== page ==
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all words: Andy Hess
live photos: Rachel Eisley

I just glanced at my notes for this show and they were scarce. Apparently I was so into this show that I failed to write down, well, anythingWye Oak and Shearwater draw the viewer in with two different distinct qualities. Baltimore’s Wye Oak is lead by Jenn Wasner’s understated guitar playing (seriously, the girl can shred) and Andy Stack’s cathartic drumming and keyboard playing. Austin’s Shearwater is just hard to ignore once singer Jonathan Meiburg opens his mouth.

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When I walked into the Rock and Roll Hotel, Wye Oak were a few songs into their set and was super bummed to have missed the very quality Hospital Ships. After one song filled with thickly layered guitar and tribal drums I immediately regretted forgetting my earplugs. For two people Wye Oak make a lot of noise. While her guitar work is phenomenal Jenn Wasner’s voice commands your attention — the songs are sound cathartic but the lyrics are vague towards any particular source of pain. Even the quiet numbers were evocatively beautiful as well. The set list tended to lend itself toward their most recent material — 2008’s The Knot and their March release My Neighbor/My Creator — as well as some material from their next record (Spoiler alert: it sounded awesome!).

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With D.C. being especially close to Baltimore, Wye Oak had a lot of friends in the audience. But as I left during the end of the show people who came with friends remarked on how good both bands were and that they had never listened to them before. Like many others, I was one of the people who left with a new favorite band.

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As I mentioned before it’s hard to ignore Shearwater’s Jonathan Meiburg. He’s tall and lanky, but his voice is full-throated and controlling. The first time I ever heard his voice was during a very intimate performance when he opened for Bill Callahan in 2007. I had no idea who he was at the time, but I was completely floored by his voice and performance. That concert is still in one of my top five performances I’ve seen ever. Friday night at the Rock and Roll Hotel was equally solid and even more interesting with a full band.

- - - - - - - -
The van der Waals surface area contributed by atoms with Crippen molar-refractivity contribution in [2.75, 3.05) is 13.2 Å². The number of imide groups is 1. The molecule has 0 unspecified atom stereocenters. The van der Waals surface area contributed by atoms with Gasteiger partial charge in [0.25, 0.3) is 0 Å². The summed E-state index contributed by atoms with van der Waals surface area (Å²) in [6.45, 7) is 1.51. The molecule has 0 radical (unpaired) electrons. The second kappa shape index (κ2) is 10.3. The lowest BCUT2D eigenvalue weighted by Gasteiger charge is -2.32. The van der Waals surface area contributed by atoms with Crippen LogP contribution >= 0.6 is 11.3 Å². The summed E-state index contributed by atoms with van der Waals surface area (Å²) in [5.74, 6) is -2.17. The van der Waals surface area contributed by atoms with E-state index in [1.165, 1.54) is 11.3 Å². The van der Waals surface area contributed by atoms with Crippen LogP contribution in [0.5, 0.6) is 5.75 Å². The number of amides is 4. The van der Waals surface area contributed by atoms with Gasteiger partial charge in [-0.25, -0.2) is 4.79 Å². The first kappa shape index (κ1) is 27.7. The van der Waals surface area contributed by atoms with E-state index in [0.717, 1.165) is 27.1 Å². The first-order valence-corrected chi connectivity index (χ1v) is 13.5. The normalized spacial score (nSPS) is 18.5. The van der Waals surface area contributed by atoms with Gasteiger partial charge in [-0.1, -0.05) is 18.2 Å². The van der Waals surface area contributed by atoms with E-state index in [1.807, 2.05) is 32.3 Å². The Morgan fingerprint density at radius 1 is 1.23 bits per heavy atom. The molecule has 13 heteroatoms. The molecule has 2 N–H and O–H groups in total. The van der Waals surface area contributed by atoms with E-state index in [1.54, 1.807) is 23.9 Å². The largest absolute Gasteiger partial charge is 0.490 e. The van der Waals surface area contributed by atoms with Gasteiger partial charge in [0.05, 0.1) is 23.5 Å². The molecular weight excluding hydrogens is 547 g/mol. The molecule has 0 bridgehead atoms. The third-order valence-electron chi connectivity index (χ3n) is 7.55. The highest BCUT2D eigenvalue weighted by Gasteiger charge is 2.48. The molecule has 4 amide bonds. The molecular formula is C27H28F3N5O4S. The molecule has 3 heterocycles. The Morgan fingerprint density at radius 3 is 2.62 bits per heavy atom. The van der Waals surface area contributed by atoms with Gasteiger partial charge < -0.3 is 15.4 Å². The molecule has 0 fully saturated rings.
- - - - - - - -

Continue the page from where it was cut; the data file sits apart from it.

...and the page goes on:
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Shearwater is a band whose albums are dense and lush, but one would think that they might have a hard time pulling it off in a live setting. That is not the case. And the band’s charm really shows in their depth. When the band switches instruments, it’s as if they were naturally better at the one they are playing than the last. Drummer Thor Harris is brilliant on drums, clarinet, glockenspiel among various other instruments. Bassist Kimberly Burke provides a nice smile and steady backbone to the rest of the sound.

Shearwater live is like a great album that takes repeated listens to fully understand. Like that great album it becomes revealing with each listen. Filled with additional details and nuance, Shearwater makes each listen special and one that you should not miss.

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